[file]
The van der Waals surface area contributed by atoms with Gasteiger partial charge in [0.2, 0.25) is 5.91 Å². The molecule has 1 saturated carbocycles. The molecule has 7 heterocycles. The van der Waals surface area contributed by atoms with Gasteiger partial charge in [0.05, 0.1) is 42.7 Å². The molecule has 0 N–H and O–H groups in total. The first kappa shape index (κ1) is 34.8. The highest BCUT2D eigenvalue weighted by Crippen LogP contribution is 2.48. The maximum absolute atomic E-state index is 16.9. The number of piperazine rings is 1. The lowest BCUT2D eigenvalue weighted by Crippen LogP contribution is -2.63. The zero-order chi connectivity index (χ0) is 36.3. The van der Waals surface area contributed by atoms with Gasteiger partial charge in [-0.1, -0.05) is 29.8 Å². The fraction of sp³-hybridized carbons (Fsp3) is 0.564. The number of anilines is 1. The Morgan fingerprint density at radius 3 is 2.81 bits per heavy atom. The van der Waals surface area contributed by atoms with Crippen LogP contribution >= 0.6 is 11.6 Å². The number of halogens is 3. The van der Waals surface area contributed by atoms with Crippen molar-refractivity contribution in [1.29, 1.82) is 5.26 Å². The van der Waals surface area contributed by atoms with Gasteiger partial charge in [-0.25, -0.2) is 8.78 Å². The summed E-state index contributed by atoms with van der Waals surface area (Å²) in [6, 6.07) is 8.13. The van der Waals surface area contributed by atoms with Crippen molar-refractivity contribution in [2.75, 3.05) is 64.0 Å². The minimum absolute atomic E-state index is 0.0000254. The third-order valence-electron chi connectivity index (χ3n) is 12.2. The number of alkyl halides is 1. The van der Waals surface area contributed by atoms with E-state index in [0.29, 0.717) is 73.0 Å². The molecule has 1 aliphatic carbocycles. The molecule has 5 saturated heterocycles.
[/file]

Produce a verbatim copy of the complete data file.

The van der Waals surface area contributed by atoms with Gasteiger partial charge in [0.2, 0.25) is 5.91 Å². The molecule has 1 saturated carbocycles. The molecule has 7 heterocycles. The van der Waals surface area contributed by atoms with Gasteiger partial charge in [0.05, 0.1) is 42.7 Å². The molecule has 0 N–H and O–H groups in total. The first kappa shape index (κ1) is 34.8. The highest BCUT2D eigenvalue weighted by Crippen LogP contribution is 2.48. The maximum absolute atomic E-state index is 16.9. The number of piperazine rings is 1. The lowest BCUT2D eigenvalue weighted by Crippen LogP contribution is -2.63. The zero-order chi connectivity index (χ0) is 36.3. The van der Waals surface area contributed by atoms with Gasteiger partial charge in [-0.1, -0.05) is 29.8 Å². The fraction of sp³-hybridized carbons (Fsp3) is 0.564. The number of anilines is 1. The Morgan fingerprint density at radius 3 is 2.81 bits per heavy atom. The van der Waals surface area contributed by atoms with Crippen LogP contribution >= 0.6 is 11.6 Å². The number of halogens is 3. The van der Waals surface area contributed by atoms with Crippen molar-refractivity contribution in [1.29, 1.82) is 5.26 Å². The van der Waals surface area contributed by atoms with Gasteiger partial charge in [-0.25, -0.2) is 8.78 Å². The summed E-state index contributed by atoms with van der Waals surface area (Å²) in [6, 6.07) is 8.13. The van der Waals surface area contributed by atoms with Crippen molar-refractivity contribution in [2.75, 3.05) is 64.0 Å². The minimum absolute atomic E-state index is 0.0000254. The third-order valence-electron chi connectivity index (χ3n) is 12.2. The number of alkyl halides is 1. The van der Waals surface area contributed by atoms with E-state index in [0.29, 0.717) is 73.0 Å². The molecule has 1 aliphatic carbocycles. The molecule has 5 saturated heterocycles.